In this special edition of Word of Mouth: are we catching up with technology? This week we'll explore the very human way we interact with technology; resistance is futile.

Leo Reynolds via flickr Creative Commons

“Taking a new step, uttering a new word, is what people fear most.”

-Fyodor Dostoyevsky  from Crime and Punishment

In this fearless edition of Word of Mouth, we take new steps and utter new words about crime, punishment and everything in between.

Leo Reynolds via flickr Creative Commons

Behold! This week's Saturday show focuses on a bevy of our favorite segments that investigate "Art in the Real World."

Hello Community Advisory Board Members,

I am really looking forward to our discussion on April 27, and hearing feedback about NHPR's Word of Mouth. In preparation for our discussion I would love to have you listen to a few short pieces of sound and then share your impressions in a very brief survey (link below).

Thank you so much, and I look forward to meeting you all.

Rebecca Lavoie

Senior Producer, Word of Mouth

Question 1

Leo Reynolds via flickr Creative Commons

We bring you a collection of tasty segments we know you'll love, using the powers of public radio telepathy.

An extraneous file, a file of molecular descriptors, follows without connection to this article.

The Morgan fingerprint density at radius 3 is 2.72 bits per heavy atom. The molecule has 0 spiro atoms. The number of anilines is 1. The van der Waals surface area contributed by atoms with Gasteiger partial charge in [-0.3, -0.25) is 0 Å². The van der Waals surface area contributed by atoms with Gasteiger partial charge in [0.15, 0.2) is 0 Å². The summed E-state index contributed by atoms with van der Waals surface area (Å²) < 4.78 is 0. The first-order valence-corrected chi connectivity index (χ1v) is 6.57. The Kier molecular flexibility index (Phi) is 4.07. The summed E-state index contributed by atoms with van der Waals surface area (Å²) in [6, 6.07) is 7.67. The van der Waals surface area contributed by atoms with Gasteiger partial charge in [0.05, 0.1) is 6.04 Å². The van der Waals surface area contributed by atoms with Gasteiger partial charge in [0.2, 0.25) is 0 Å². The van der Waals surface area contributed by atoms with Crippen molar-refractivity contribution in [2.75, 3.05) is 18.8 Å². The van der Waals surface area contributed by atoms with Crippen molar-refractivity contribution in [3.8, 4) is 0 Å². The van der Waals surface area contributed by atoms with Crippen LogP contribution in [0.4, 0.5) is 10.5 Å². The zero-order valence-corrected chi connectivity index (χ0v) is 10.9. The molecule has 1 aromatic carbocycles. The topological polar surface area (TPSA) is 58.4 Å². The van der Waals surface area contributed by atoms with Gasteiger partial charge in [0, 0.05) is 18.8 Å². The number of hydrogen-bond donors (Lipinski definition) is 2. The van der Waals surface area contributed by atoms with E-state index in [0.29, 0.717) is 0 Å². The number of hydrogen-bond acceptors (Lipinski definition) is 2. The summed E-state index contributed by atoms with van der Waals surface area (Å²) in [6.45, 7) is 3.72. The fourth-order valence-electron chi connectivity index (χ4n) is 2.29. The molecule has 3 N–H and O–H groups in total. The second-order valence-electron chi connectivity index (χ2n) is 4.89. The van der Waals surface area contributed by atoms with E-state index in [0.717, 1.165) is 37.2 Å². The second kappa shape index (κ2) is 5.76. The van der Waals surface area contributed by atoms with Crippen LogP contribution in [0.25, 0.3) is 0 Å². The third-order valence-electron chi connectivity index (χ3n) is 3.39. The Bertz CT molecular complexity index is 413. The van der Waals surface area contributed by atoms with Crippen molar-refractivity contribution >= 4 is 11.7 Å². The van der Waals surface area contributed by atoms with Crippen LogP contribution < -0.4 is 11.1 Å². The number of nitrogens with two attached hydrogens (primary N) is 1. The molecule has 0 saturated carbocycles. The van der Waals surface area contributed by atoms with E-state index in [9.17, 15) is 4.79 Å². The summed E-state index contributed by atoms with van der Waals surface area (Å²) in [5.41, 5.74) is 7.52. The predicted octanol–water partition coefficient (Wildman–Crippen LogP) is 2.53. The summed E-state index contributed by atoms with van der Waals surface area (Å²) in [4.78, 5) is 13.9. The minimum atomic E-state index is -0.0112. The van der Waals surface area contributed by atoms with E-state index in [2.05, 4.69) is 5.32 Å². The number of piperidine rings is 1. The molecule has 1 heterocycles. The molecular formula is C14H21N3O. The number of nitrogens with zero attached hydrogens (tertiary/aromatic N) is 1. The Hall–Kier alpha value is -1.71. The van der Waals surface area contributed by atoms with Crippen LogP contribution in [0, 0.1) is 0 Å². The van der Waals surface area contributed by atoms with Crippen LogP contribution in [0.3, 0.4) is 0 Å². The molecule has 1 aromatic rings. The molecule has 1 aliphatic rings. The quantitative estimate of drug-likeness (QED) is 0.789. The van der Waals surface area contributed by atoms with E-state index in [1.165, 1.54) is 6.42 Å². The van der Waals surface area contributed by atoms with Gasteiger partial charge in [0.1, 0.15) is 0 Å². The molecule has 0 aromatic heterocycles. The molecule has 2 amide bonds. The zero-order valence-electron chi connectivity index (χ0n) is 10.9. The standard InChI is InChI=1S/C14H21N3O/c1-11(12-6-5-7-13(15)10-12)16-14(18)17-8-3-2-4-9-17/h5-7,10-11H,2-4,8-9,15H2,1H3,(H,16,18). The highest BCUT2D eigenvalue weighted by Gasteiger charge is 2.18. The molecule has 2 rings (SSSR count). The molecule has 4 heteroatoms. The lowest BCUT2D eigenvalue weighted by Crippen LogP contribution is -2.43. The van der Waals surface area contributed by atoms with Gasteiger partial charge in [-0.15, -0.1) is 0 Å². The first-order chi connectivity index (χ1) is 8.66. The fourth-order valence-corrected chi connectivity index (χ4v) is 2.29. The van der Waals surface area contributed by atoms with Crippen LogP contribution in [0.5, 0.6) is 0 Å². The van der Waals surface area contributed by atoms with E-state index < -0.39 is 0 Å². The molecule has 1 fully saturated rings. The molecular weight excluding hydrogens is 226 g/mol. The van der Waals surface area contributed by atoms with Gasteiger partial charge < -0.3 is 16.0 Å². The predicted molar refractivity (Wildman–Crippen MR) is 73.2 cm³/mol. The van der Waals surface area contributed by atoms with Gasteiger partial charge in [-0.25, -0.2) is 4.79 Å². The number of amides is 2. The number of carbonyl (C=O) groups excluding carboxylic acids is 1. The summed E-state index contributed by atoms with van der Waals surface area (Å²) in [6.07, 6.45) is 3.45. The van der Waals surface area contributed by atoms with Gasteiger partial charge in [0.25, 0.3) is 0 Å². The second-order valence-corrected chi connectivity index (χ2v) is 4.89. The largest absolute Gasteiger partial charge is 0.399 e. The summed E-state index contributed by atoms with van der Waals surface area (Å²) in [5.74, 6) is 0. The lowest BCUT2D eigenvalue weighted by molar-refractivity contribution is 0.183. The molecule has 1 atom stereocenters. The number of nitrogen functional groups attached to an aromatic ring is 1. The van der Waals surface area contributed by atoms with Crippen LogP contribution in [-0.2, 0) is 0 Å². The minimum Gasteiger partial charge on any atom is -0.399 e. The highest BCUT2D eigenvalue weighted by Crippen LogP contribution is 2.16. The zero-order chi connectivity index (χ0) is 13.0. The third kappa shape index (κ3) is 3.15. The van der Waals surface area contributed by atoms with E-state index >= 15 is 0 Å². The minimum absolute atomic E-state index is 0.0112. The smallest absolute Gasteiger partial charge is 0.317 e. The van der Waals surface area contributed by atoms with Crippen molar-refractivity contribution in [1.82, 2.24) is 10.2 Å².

Alex Mallis via kickstarter.com

Just about everybody who’s ever shopped at the grocery store has instinctively checked produce for bruising or blemishes, or put aside a can of soup because the can was dented… but there are many people willing to eat for free what paying customers will not – even if they have to dig through a dumpster to find it. New Hampshire native Alex Mallis is head of Analect Films – and the director of the short documentary Spoils: Extraordinary Harvest. The film follows a diverse group of so-called ‘dumpster-divers’ on their late night journey to a New York City Trader Joes. You can catch Spoils this Saturday at 11 am at the Colonial Theater as part of the Monadnock Film Festival - and Alex joins us to explain the philosophy and logistics behind reclaiming discarded food from the dumpster.

via indiebound.org

Alex Kudera published Fight for Your Long Day, in 2010, but it’s still gaining traction because of its unflinching look at the swelling academic underclass that is adjunct faculty, recently getting notice from the chronicle of higher education. We spoke with him about the book and the perception of adjuncts in higher education today.

A&E

The reality television industry could be in for a rude awakening – a lawsuit filed last year by David Hester could threaten to change the foundations of the immensely popular genre. Still functioning after its explosive success near the turn of the century, reality TV has begun to face declining ratings in many of its shows. Last December, Hester filed a lawsuit against A&E after producers of “Storage Wars” allegedly rigged the outcome of the show’s competitors – with damaging results. Eriq Gardner is senior editor for the Hollywood Reporter and joins us to discuss the suit.